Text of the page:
FIGS. 2, 3A and 3B disclose an annular gear ring 30 having a plurality of equi-spaced teeth 54 that are formed about the gear ring's outer circumference. The teeth curve inward at their center so that the gear ring's outer surface defines a concave shape. The gear ring is received in cylindrical opening 16 and includes an inner surface 32 that is concentric with an inner surface 34 of head 14. A bottom side of gear ring 30 defines an extension portion 35 surrounded by a flat annular shoulder 36. Extension portion 35 fits through a ledge 38 extending radially inward from inner surface 34 of head 14 so that shoulder 36 sits on ledge 38 (FIG. 4), thereby retaining gear ring 30 in the lower axial direction. Extension portion 35 fits through ledge 38 with sufficient clearance so that the ledge secures the gear ring in the radial direction yet permits the gear ring to rotate with respect to head 14.

Gear ring 30 defines an annular groove 40 (FIG. 3B) about its outer surface proximate its upper end. Referring to FIG. 4, groove 40 receives a C-ring 46 wherein an outer surface of the C-ring normally extends slightly outward of the groove. As gear ring 30 is inserted into compartment 16, C-ring 46 compresses into groove 40 until groove 40 aligns with an annular groove 42 extending into the upper edge of the tool head's inner surface 34. C-ring 46 then expands into groove 42, thereby securing gear ring 30 in the upper axial direction.

Referring again to FIGS. 3A and 3B, inner surface 32 of gear ring 30 defines six vertically-aligned keys 48 spaced equiangularly about inner surface 32. Keys 48 extend radially into compartment 16 (FIGS. 5A-5C) and have surfaces that are arcuate in cross-section. The arcuate surfaces are defined by circles intersecting what would otherwise be the circular boundary of surface 32. Inner surface 32 defines a groove 50 extending entirely about surface 32 approximately half way between the top and bottom sides of gear ring 30. While the mid-point of surface 32 is preferred, groove 50 may be defined at any suitable position. Referring again to FIG. 4, groove 50 receives a C-ring 52, and an inner surface of C-ring 52 normally extends radially inward of the inner diameter of surface 32. Thus, a portion of C-ring 52 extends into compartment 16 between keys 48. Additionally, a portion of the top and bottom surface of gear ring 30 is beveled between inner surface 32 and a top and bottom flat surface 56 and 58.

As shown in FIGS. 2 and 4, compartment 18 receives a generally wedge-shaped pawl 60 so that the top and bottom surfaces of compartment 18 retain the pawl from above and below. Sufficient clearance is provided between those surfaces and the pawl, however, so that the pawl may easily slide from side to side. Pawl 60 defines a plurality of vertically-aligned teeth 62 aligned in an arc across the pawl's front face that matches the arc of the outer perimeter of gear ring 30. In the vertical direction, teeth 62 are convex shaped to correspond to the concave outer surface of gear ring 30. Consequently, when the pawl engages the gear ring, as shown in FIGS. 5A and 5C, all of teeth 62 engage opposing teeth 54 on the gear ring.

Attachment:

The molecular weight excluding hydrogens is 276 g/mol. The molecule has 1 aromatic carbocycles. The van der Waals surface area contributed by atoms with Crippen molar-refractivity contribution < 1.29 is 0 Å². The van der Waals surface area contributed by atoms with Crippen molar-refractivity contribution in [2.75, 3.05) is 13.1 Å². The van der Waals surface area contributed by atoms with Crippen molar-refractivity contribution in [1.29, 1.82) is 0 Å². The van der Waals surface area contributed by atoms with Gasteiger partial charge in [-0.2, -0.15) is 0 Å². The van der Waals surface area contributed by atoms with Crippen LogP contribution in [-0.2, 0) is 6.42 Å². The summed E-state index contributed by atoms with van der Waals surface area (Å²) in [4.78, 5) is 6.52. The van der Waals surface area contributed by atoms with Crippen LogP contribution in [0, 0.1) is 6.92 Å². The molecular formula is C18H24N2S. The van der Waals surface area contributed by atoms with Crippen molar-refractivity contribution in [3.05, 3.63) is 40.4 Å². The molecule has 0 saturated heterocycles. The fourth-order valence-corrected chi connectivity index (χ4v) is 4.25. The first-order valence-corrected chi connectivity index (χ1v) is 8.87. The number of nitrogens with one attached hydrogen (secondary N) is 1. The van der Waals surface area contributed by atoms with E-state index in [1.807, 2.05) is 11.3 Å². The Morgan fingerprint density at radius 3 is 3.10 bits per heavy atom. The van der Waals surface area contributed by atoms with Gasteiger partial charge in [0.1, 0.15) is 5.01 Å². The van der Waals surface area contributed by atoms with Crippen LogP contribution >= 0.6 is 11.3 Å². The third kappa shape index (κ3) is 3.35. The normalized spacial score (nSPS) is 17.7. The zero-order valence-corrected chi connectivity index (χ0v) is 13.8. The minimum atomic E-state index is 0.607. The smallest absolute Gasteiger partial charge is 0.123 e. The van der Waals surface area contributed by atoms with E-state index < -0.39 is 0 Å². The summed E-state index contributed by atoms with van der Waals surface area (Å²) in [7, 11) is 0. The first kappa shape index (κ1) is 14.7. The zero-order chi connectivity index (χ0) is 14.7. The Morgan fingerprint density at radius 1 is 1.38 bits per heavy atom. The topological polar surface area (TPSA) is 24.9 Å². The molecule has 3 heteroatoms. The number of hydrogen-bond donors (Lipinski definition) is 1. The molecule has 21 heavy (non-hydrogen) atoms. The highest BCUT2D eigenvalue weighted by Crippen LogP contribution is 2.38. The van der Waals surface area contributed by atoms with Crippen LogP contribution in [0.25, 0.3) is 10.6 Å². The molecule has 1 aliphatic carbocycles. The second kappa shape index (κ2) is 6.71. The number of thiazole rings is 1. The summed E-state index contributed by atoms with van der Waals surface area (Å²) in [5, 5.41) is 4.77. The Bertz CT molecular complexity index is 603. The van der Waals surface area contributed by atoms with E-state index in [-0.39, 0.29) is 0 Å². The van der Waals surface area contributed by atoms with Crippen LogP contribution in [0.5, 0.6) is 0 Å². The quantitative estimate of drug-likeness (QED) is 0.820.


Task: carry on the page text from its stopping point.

Referring to FIG. 6, a notch 64 extends downward into the back end of pawl 60 from a top surface 66. Notch 64 defines symmetric sides 68 and 70 that extend outward from front to back at an acute angle with respect to the pawl's center line. Notch 64 sits atop a ridge 72 extending from the back of the pawl. Ridge 72 is defined by a pair of grooves 74 and 76 on either side of the ridge that extend into the pawl's otherwise convex back surface.

Referring to FIGS. 2 and 7, compartment 26 receives a wedge-shaped housing 78 having a generally arcuate back surface that matches the surface of compartment 26. The back end of housing 78 defines an outwardly-extending notch 80 that fits into a corresponding groove (not shown) in the back of compartment 26 to retain the housing in position. An arcuate groove 82, and two cylindrical bores 84 and 86, extend downward into the housing from the housing's top surface. Groove 82 and bores 84 and 86 are blind; they do not extend entirely through the housing. Each of bores 84 and 86 receive a spring 88 and a ball 90.

A bore 92 extends entirely through housing 78 from back to front and receives a cylindrical pin 94. An axial bore 96 extends from the back of pin 94 to proximate the pin's curved front end 98. A spring 100 received in bore 96 engages the back end of compartment 26 and biases the pin forward (FIGS. 5A-5C).

Referring to FIGS. 2, 8A and 8B, a switch lever 102 includes a handle portion 104 and a cylindrical bottom portion 106 extending below the handle portion. A pair of pins 108 and 110 extend downward from extension 106. The outer surface of extension 106 defines an annular groove 112 that receives a C-ring 114 that normally extends slightly outward of groove 112.